The effect of antihypertensive treatment on the incidence of stroke and cognitive decline in the elderly: A meta-analysis

Christine Parsons, Mohammad H Murad, Stuart Andersen, Farouk Mookadam, Helene Labonte

Research output: Contribution to journalArticle

9 Scopus citations

Abstract

Aim: To evaluate the effectiveness of antihypertensives in reducing neurocognitive outcomes in elderly patients. Patients & methods: We conducted a systematic literature search of randomized trials in which hypertensive patients with a mean age ≥65 years received antihypertensive or control treatment. Outcomes were stroke, transient ischemic attack, cognitive decline and dementia. We included 14 trials for meta-analysis. Results: Compared to placebo, antihypertensive treatment reduced the risk of stroke (RR: 0.67 [95% CI: 0.57-0.79]). Reduced risk was significant for transient ischemic attack, fatal stroke, nonfatal stroke and total stroke. There were insufficient data to compare individual agents. Conclusion: Antihypertensive treatment is associated with a significant reduction in stroke in elderly individuals. Reductions in dementia and cognitive decline were not significant; however, there was short follow-up. Comparative effectiveness evidence is limited.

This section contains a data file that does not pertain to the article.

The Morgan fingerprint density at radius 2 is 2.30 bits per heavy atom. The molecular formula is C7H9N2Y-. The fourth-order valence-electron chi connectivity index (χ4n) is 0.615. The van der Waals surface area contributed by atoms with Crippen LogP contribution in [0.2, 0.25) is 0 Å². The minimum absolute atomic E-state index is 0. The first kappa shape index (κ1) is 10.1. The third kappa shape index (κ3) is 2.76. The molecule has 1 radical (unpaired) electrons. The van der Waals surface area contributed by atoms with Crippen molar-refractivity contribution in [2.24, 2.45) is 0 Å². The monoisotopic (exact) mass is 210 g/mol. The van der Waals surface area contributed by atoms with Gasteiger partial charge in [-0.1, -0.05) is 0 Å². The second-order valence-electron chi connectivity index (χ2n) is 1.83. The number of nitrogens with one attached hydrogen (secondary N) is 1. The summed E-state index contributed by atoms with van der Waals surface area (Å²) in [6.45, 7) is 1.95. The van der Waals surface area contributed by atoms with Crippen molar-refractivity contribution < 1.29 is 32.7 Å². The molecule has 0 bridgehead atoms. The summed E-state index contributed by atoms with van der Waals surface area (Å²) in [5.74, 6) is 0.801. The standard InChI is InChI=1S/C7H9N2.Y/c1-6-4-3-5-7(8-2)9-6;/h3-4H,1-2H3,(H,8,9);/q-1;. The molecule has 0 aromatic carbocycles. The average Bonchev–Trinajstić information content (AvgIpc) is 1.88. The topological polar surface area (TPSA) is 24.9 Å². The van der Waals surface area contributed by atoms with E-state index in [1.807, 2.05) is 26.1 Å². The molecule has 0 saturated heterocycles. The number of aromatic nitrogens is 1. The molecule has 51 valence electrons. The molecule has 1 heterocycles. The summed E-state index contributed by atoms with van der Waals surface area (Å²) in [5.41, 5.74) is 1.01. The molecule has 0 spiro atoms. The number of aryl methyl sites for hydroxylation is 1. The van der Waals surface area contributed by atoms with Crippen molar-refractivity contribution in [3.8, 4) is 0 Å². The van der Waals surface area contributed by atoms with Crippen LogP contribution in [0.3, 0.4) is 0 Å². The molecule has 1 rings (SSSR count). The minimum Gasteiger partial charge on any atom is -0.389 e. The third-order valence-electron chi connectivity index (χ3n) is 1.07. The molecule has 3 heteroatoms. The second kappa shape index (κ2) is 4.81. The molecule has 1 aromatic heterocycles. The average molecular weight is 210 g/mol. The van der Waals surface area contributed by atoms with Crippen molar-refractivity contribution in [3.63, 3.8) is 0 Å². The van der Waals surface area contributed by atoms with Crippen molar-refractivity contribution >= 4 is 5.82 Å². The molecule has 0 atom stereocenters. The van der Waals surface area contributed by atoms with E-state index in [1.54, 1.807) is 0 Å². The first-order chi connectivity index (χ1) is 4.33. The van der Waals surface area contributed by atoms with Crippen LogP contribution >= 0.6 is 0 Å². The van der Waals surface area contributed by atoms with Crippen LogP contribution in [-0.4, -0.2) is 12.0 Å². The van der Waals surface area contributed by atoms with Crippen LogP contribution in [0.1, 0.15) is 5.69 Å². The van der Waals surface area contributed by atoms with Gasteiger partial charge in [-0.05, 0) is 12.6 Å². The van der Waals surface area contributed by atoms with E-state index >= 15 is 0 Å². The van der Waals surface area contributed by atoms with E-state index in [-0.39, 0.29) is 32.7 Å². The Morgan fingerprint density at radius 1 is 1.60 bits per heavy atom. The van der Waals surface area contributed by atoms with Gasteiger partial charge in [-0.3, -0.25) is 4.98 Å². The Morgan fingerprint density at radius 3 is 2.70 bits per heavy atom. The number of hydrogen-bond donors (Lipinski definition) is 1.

Original languageEnglish (US)
Pages (from-to)237-248
Number of pages12
JournalFuture Cardiology
Volume12
Issue number2
DOIs
StatePublished - Mar 1 2016

Keywords

  • aged
  • cognition
  • dementia
  • hypertension
  • stroke

ASJC Scopus subject areas

  • Cardiology and Cardiovascular Medicine
  • Molecular Medicine

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